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This chapter is among the few Psalms that make explicit reference to the context in which they were written. The opening verse informs us that David composed this chapter when he was approached by prophet Natan after his sin with Batsheva. As we read in the Book of Shemuel II (chapter 12), God sent Natan to David to condemn his sin and to warn of the harsh punishment he will endure as a result ("the sword shall not leave your household forever" – Shemuel II 12:10). Upon hearing Natan's prophecy, David composed this stirring prayer begging the Almighty to forgive his wrongdoing.
David's prayer consists of a number of noteworthy elements, most prominently, perhaps, the emphasis on the theme of "cleansing." He begs not merely for forgiveness, that he escape punishment, but also that he be "laundered" and "purified" from his sin (see verses 4,9). In fact, he asks for purification with "hyssop" (verse 9), which, as Rashi notes, refers to the purification process of a Metzora (leper) which included a hyssop (see Vayikra 14:4) and was required before the Metzora may enter the Mikdash. David recognizes that his misdeed not only renders him worthy of punishment, but also leaves an impression upon his soul; it hampers his ability to reach greater spiritual heights, just as a Metzora's condition bars him from entering the Temple. He thus beseeches God for not only forgiveness, but for purification, for the complete eradication of the sin's effects from his being so that he can continue his life of sanctity and Godliness. As he famously prays in verses 12-13, "Create for me a pure heart, O God, and renew within me a proper spirit. Do not cast me away from You, and do not take from me Your sacred spirit."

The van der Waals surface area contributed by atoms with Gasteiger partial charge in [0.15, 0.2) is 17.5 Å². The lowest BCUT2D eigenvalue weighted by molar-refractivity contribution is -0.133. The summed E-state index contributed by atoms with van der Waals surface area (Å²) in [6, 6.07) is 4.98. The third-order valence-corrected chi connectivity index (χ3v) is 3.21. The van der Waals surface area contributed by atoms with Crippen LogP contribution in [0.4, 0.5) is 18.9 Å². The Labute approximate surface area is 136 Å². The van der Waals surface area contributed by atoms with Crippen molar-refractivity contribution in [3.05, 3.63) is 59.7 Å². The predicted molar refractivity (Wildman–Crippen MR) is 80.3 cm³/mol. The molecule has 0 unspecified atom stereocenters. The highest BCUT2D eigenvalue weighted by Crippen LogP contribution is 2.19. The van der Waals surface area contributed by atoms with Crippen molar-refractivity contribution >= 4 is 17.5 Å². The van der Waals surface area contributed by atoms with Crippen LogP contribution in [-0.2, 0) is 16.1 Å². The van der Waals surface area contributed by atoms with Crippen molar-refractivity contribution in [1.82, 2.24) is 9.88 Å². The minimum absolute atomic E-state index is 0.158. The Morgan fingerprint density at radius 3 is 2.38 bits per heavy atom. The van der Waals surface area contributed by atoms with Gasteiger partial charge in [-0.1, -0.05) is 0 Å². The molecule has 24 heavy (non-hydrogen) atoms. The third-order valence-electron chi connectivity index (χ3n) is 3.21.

David also declares as part of his plea, "I shall teach betrayers Your ways, and sinners shall return unto You" (verse 15). Rashi and Radak explain this to mean that the forgiveness granted to David shall serve as inspiration for all sinners of all future generations, who will learn from his experience about the immense power of repentance. David understands full well the prominent place he has attained in Jewish history, that everything he does and that happens to him will be carefully studied for generations to come. He therefore appeals to God that for the benefit of all Jews for the rest of time, God should accept his repentance and thereby establish an inspiring precedent for all future sinners to follow.
Towards the end of this Psalm, David proclaims that God is interested less in sacrificial offerings that in sincere, wholehearted repentance: "The offerings of God are a broken spirit, a broken and sorrowful heart – God will not reject" (verse 19). This, too, is likely intended for us, the readers and students of Tehillim who do not have the ability to offer sacrifices, reminding us that the true "sacrifice" is made by the heart, through genuine Teshuva. Even in the absence of the Temple, sinners can earn atonement and God's favor through the process of repentance – the one "sacrifice" that the Almighty will never reject.